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cosmik debris Donating Member (1000+ posts) Send PM | Profile | Ignore Wed Sep-28-05 01:10 PM
Response to Reply #18
24. Thank you for the advice on etiquette
I apologize to all who believe that black cats cause bad luck.
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Old Mouse Donating Member (1000+ posts) Send PM | Profile | Ignore Wed Sep-28-05 01:13 PM
Response to Reply #24
28. They do if you're allergic to cats. n/t
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beam me up scottie Donating Member (1000+ posts) Send PM | Profile | Ignore Wed Sep-28-05 01:23 PM
Response to Reply #24
30. .
:evilgrin:
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arKansasJHawk Donating Member (311 posts) Send PM | Profile | Ignore Wed Sep-28-05 02:29 PM
Response to Original message
37. Groups and Forums
I just thought I'd throw my (nearly worthless) two cents in here. I was under the impression, and I could certainly be wrong, that a discussion forum (where this thread is located) is a place for - discussion. Of, for instance, religion and theology. As opposed to a "group," which seems to be a collection of like-minded individuals talking about whatever it is they're like-minded about.
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trotsky Donating Member (1000+ posts) Send PM | Profile | Ignore Wed Sep-28-05 02:41 PM
Response to Reply #37
38. Welcome to DU, arKansasJHawk!
And your two cents are right on the mark.
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Az Donating Member (1000+ posts) Send PM | Profile | Ignore Wed Sep-28-05 02:47 PM
Response to Reply #37
39. The idea of anyone's 2 cents being worthless
Sorry, I just don't see it. Your opinion is just as important as anyone elses. Welcome to DU.
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Zhade Donating Member (1000+ posts) Send PM | Profile | Ignore Wed Sep-28-05 03:00 PM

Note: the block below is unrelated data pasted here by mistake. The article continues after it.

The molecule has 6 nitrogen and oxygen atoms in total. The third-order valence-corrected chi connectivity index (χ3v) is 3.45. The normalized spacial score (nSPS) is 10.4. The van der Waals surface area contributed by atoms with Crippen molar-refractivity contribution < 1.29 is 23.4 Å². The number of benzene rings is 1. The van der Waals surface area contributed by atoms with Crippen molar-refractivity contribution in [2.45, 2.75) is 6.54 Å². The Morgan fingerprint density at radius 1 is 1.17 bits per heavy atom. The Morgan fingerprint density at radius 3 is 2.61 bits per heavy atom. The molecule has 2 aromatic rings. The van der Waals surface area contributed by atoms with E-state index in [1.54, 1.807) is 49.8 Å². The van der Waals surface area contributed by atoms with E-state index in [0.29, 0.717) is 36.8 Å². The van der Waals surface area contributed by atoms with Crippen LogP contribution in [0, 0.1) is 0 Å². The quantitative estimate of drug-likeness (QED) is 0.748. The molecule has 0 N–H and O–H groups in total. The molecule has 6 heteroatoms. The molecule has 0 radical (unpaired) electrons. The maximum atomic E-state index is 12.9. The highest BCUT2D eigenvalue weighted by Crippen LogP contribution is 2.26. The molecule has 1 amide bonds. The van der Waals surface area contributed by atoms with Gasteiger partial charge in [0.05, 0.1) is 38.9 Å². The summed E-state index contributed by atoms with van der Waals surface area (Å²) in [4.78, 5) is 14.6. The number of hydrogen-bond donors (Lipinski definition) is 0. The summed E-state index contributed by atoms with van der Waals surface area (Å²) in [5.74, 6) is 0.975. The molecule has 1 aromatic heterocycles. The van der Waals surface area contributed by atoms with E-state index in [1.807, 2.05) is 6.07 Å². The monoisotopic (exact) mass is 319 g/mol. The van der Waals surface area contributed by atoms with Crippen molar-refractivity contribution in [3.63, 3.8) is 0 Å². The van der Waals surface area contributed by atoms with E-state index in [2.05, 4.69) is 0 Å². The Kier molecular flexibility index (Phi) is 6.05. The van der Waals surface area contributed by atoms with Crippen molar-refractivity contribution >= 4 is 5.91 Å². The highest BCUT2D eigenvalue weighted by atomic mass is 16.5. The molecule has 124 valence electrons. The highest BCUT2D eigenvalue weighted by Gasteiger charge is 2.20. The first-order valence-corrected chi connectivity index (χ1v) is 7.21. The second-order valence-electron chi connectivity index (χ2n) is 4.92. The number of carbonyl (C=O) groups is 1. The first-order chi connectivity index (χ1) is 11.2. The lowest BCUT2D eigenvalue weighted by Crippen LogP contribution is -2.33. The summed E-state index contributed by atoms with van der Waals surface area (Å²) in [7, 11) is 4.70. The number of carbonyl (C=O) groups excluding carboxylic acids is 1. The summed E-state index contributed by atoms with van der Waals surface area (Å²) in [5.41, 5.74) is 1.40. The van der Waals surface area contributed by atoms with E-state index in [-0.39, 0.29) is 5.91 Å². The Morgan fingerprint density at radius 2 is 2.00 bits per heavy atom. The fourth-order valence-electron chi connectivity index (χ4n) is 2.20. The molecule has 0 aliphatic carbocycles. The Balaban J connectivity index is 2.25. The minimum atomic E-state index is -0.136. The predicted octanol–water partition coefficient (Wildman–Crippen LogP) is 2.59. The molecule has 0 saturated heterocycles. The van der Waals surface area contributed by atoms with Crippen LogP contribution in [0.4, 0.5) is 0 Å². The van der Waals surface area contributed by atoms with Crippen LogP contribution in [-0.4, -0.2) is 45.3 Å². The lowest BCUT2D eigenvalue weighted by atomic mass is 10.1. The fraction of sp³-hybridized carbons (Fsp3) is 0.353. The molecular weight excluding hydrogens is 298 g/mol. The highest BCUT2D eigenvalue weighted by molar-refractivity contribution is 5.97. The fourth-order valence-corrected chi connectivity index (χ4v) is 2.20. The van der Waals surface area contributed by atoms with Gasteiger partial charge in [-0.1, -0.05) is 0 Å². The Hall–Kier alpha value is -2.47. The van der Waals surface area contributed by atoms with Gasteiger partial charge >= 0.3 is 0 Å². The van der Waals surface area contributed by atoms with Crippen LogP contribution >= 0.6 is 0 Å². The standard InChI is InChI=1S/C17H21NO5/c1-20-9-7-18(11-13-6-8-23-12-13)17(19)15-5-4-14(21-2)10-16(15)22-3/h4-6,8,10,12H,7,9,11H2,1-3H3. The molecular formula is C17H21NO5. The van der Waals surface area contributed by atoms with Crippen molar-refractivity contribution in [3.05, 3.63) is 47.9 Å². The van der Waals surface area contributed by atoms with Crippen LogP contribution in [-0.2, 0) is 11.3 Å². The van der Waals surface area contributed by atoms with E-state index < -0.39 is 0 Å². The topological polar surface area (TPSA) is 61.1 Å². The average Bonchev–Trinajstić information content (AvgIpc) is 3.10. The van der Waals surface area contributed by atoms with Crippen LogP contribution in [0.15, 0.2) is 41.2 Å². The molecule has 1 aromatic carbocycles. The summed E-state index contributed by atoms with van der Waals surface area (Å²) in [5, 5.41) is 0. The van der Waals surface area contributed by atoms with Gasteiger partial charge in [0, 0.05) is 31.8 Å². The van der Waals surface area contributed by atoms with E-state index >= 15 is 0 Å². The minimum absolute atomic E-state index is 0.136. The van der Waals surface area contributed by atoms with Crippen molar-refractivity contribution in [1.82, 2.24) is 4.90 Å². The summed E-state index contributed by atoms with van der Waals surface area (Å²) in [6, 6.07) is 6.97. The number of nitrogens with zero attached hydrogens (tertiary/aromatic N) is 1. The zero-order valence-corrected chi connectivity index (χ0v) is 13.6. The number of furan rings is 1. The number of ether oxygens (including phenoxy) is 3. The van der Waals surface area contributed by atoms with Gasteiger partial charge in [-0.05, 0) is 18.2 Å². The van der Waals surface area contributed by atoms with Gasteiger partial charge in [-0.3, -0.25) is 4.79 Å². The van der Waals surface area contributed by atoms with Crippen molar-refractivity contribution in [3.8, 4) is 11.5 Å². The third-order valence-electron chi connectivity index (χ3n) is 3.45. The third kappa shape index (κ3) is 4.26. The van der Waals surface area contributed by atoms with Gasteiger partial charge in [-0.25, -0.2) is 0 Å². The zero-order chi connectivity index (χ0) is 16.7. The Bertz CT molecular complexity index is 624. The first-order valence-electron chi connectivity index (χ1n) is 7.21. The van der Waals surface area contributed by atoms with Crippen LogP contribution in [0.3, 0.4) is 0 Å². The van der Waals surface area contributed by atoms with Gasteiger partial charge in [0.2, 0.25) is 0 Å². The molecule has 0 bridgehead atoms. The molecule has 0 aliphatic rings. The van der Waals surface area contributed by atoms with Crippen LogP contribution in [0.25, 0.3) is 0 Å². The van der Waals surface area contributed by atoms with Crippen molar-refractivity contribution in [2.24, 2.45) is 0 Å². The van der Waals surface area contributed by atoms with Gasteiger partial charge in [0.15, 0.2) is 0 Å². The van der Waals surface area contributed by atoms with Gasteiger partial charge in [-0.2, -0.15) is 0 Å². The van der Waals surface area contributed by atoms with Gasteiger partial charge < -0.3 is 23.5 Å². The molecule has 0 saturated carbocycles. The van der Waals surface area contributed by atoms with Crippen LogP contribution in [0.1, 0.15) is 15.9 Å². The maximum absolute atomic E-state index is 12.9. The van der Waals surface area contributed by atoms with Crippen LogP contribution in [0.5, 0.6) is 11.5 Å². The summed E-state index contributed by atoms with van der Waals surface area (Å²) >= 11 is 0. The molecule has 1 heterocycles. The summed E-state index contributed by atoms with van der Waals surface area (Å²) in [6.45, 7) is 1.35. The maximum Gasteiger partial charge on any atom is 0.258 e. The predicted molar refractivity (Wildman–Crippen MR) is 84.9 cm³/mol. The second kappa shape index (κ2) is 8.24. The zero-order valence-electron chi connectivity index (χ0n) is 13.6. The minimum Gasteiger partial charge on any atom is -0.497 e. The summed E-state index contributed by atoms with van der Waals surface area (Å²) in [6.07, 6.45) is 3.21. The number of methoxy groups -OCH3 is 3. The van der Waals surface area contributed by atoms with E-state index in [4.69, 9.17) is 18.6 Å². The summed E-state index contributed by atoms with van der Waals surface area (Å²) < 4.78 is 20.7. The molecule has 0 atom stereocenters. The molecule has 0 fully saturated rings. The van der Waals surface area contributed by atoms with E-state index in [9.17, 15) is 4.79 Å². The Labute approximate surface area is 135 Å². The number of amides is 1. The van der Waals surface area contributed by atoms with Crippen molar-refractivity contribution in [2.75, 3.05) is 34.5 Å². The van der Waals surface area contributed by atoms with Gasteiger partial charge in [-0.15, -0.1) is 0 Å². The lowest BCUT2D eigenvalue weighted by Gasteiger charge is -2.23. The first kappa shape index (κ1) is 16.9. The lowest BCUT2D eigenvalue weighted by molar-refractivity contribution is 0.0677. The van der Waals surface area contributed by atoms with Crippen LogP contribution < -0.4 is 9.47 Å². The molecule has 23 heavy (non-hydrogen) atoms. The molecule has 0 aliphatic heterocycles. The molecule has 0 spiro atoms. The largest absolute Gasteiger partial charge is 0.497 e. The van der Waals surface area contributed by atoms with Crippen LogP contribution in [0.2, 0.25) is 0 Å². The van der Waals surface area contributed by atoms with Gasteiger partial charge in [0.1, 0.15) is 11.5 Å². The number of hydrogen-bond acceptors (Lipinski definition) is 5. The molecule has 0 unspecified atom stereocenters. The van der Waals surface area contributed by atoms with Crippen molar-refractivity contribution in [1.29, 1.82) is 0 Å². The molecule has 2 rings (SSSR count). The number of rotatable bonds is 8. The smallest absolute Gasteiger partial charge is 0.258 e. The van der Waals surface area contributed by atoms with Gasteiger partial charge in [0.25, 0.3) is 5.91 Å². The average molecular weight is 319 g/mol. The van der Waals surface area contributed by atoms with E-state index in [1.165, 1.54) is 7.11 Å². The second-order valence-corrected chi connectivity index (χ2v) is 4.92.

Response to Reply #37
44. Despite some theists' fervent wishes, yes, you are correct.
Welcome to DU.

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Old Mouse Donating Member (1000+ posts) Send PM | Profile | Ignore Wed Sep-28-05 04:08 PM
Response to Reply #37
46. I will take that admonition to heart
communication online is hard enough without me muddling th rules.

Welcome to DU!
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heidler1 Donating Member (1000+ posts) Send PM | Profile | Ignore Wed Sep-28-05 03:38 PM
Response to Original message
45. Any subject that is debatable has its pros and cons to limit to only the
pro would result in a mirror of what you get in church. IMO believers of any God promoting group want statements about things like Cannon Law, Biblical quotes, Church sanctioned history, Church approved miracles and some that are not approved by their Church accepted as proof of the existence of a God.

IMO Atheists do not accept any writings as proof of a God ever existing. We tend to discuss the issue from a stand point of human nature and what we perceive as factual history and scientific proof.

I believe that many humans find death or their current life too horrid to deal with so they grasp at a promise of heaven, even though there is no proof of its existence.

Human failings include getting and holding a good job, sustaining a good marriage and on and on. Yes it is sad that Atheist in there attempt to show the wish-was thinking of believers they pour cold water on cherished beliefs, but the tipping point of persecution of Atheists and or witches by Christians is lurking around every corner.